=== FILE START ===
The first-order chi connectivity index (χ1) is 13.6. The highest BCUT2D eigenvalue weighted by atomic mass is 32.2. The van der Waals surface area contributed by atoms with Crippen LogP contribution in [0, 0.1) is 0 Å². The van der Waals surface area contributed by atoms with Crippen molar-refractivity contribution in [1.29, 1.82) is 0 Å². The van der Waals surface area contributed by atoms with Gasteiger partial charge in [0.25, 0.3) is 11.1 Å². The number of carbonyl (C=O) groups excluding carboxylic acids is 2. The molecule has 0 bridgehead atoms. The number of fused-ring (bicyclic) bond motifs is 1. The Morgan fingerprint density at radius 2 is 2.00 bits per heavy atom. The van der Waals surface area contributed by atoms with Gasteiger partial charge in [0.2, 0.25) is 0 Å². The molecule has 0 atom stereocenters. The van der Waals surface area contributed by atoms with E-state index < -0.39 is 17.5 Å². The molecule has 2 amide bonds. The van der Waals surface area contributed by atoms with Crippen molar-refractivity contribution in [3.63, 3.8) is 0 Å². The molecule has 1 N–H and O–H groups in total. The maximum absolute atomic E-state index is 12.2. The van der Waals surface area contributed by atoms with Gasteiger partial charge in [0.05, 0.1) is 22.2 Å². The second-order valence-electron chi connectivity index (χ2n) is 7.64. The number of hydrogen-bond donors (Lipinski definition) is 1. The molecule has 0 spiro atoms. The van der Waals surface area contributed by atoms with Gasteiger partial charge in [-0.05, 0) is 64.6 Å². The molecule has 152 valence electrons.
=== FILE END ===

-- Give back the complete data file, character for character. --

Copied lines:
The first-order chi connectivity index (χ1) is 13.6. The highest BCUT2D eigenvalue weighted by atomic mass is 32.2. The van der Waals surface area contributed by atoms with Crippen LogP contribution in [0, 0.1) is 0 Å². The van der Waals surface area contributed by atoms with Crippen molar-refractivity contribution in [1.29, 1.82) is 0 Å². The van der Waals surface area contributed by atoms with Gasteiger partial charge in [0.25, 0.3) is 11.1 Å². The number of carbonyl (C=O) groups excluding carboxylic acids is 2. The molecule has 0 bridgehead atoms. The number of fused-ring (bicyclic) bond motifs is 1. The Morgan fingerprint density at radius 2 is 2.00 bits per heavy atom. The van der Waals surface area contributed by atoms with Gasteiger partial charge in [0.2, 0.25) is 0 Å². The molecule has 0 atom stereocenters. The van der Waals surface area contributed by atoms with E-state index < -0.39 is 17.5 Å². The molecule has 2 amide bonds. The van der Waals surface area contributed by atoms with Crippen molar-refractivity contribution in [3.63, 3.8) is 0 Å². The molecule has 1 N–H and O–H groups in total. The maximum absolute atomic E-state index is 12.2. The van der Waals surface area contributed by atoms with Gasteiger partial charge in [0.05, 0.1) is 22.2 Å². The second-order valence-electron chi connectivity index (χ2n) is 7.64. The number of hydrogen-bond donors (Lipinski definition) is 1. The molecule has 0 spiro atoms. The van der Waals surface area contributed by atoms with Gasteiger partial charge in [-0.05, 0) is 64.6 Å². The molecule has 152 valence electrons.